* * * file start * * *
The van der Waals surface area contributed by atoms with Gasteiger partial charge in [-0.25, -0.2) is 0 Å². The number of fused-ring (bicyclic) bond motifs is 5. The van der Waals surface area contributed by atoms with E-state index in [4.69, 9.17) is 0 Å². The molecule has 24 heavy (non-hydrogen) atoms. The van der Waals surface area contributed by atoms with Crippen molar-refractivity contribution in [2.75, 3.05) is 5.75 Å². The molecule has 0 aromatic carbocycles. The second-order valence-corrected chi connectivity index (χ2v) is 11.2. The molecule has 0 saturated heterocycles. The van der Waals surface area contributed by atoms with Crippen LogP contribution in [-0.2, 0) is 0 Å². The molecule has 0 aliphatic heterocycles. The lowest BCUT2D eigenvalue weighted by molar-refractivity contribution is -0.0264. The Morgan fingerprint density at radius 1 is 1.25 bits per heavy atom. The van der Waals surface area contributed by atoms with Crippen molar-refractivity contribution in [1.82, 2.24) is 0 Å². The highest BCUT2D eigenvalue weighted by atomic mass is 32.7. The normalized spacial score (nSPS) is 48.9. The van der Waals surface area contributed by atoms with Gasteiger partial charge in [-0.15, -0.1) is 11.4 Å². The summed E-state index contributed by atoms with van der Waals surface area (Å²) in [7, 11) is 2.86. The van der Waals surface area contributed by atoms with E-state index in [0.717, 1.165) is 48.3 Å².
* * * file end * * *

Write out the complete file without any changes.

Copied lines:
The van der Waals surface area contributed by atoms with Gasteiger partial charge in [-0.25, -0.2) is 0 Å². The number of fused-ring (bicyclic) bond motifs is 5. The van der Waals surface area contributed by atoms with E-state index in [4.69, 9.17) is 0 Å². The molecule has 24 heavy (non-hydrogen) atoms. The van der Waals surface area contributed by atoms with Crippen molar-refractivity contribution in [2.75, 3.05) is 5.75 Å². The molecule has 0 aromatic carbocycles. The second-order valence-corrected chi connectivity index (χ2v) is 11.2. The molecule has 0 saturated heterocycles. The van der Waals surface area contributed by atoms with Crippen LogP contribution in [-0.2, 0) is 0 Å². The molecule has 0 aliphatic heterocycles. The lowest BCUT2D eigenvalue weighted by molar-refractivity contribution is -0.0264. The Morgan fingerprint density at radius 1 is 1.25 bits per heavy atom. The van der Waals surface area contributed by atoms with Crippen molar-refractivity contribution in [1.82, 2.24) is 0 Å². The highest BCUT2D eigenvalue weighted by atomic mass is 32.7. The normalized spacial score (nSPS) is 48.9. The van der Waals surface area contributed by atoms with Gasteiger partial charge in [-0.15, -0.1) is 11.4 Å². The summed E-state index contributed by atoms with van der Waals surface area (Å²) in [7, 11) is 2.86. The van der Waals surface area contributed by atoms with E-state index in [0.717, 1.165) is 48.3 Å².